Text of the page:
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July 28, 2006

Ulpan in Netanya

Nicole and I started our Ulpan* program along with the kids on Monday. It’s a on a campus in Netanya right by the beach. We take the half hour drive each morning from Ra’anana but most of the people there stay at the adjoining Hotel. It’s called Ulpan Akiva and we make the trip because it has a great reputation and draws people from around the world.

It’s been an exhausting week. I’ve been getting up before six each morning in order to make it to shul with Ariel and Sam Brody (he decided to stay with us) and then grab some croissants and coffee on my way to pick up Nicole and the kids and somehow drop into our seats in class by 8am – of course we’re late every day. The Ulpan goes until 1pm and then I come home for lunch, catch a quick nap and head over to the office and stay there until about 10 or 11pm by which time I’m too wound up to sleep until a ridiculous hour and the sick pattern repeats itself

The classes have been great – I feel my brain stretched and squeezed as I struggle with my Hebrew vocabulary and grammar. But the best by far are the people that we’ve been meeting there.

Let me tell you about ‘Eedit’ (Edith with an accent like Zsa Zsa Gabor). I met her on the first day when someone asked me to assist her in getting to the Mo’adon (meeting room).
The reason that I had to help her is that Eedit is totally blind. For any of you out there that feel Israel is too dangerous to visit, you have to meet Eedit. Let me tell you about her…

Eedit lives in Budapest and has visited here before. She isn’t Jewish but told me that she has great love and respect for the Jewish people. I asked her (in my tactful way) “Are you nuts? Why are you coming here now, of all times?” She told me that when the war started a couple of weeks ago, she felt that Israel needs as many friends as possible and she wanted to be here to show her support. Moreover, her own family refused to go to the travel agency top pick up the airline tickets and a friend did so instead.

As I held her hand, walking along the flower lined path to the Mo’adon she wanted to know all about me as well. Are you religious? Do you have a beard? Are you in favor of the settlements? When I told her that I am she smiled and whispered “me too, me too”.

I also had the pleasure of sitting on the grass during a break with Zachariah. His English is better then my French so we stuck to English. Zachariah is as university professor and came here from the Ivory Coast to spend his summer vacation learning Hebrew. He’s also not Jewish but told me that he wants to convert. He’s been in the conversion process for five years now. There are, basically next to no Jews in the Ivory Coast so what he is trying to do is like building an ice sculpture on the beach in Herzliyia. The Rabbis that he visited in Paris told him to get out of there. Break finished before I could find out why a black guy from West Africa got it in his head to become Jewish. That will have to wait until next week.

Nicole and I have been put in the same class (Gimmel). Yes, I am the one who was born in Israel and went to Hebrew day school so leave me alone – she’s just way smarter than me. Anyway, it’s fun to be together in the same class. I’ve been able to copy her homework a couple of times already.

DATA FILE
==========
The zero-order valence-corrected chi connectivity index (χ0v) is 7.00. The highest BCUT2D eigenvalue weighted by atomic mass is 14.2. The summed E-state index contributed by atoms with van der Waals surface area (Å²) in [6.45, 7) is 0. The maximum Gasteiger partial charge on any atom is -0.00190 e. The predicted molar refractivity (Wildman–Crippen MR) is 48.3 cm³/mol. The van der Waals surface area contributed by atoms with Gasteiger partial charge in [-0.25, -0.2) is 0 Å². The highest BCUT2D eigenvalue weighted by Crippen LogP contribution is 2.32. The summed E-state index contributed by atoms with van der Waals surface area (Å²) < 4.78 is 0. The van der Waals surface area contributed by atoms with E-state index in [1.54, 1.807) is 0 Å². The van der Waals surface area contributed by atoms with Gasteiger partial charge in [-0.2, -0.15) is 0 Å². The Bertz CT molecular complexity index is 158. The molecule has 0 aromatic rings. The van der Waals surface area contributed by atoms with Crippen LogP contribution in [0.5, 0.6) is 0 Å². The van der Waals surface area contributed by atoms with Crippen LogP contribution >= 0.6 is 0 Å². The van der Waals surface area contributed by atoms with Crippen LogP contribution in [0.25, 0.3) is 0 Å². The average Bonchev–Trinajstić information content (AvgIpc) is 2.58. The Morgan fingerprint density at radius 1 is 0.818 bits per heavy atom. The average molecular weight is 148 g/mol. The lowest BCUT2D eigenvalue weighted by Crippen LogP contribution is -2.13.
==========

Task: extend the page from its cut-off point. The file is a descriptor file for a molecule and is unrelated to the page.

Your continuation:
In our class there are:

Some Russians – we’re trying to figure out which if any are actually Jewish. Svetlana already told me that she isn’t.
Some French people – love the accent even if their Hebrew is totally wrong
Two Muslim sisters from a neighboring Arab village
A teenager from Toronto who goes to C.H.A.T – her mom is flipped out that she’s still here.
A Christian woman from Milan (her family also thinks she’s nuts to be here)
And a few other people which I’m not sure of yet– perhaps South Americans.

The big surprise for me was the Arab women. I’m starting to think that I have a lot more in common with them than the Russians! They are religious, dress modestly, and have a connection to the land that goes way beyond just being a place to earn a living. I’ve got to get to know them before the course is over.

On Thursday morning the teacher broke us into groups of three to discuss (in Hebrew of course) certain statements that she handed to each group. The statement given to the Arab women was –

“Every Jew, wherever he lives, is obligated to learn Hebrew. Yes or No.

Manar, one of the Muslim women spoke eloquently about how important it is for Jewish people everywhere to be connected to their culture and speak the language of their heritage in their homes. She said that they must continue the tradition of their people and be ready for the day when they may also move to Israel. The Sachnut (Jewish Agency) should hire her for the Aliyah office!

I’d like to say more but Shabbat is coming in and I’ve got to get ready. I’ll tell you more later. One thing more to say, and I’m posting the picture. After picking up my weekend hummus from the best hummus place in the Middle-East I walked past a mobile blood bank. People were STANDING IN LINE in the hot midday sun to give blood. What a country!!! Gotta love it!!! My thoughts and prayers are with those unfortunate people living outside of Israel who cannot be here at this time.

* ULPAN is a place that teaches people Hebrew and Israeli Culture

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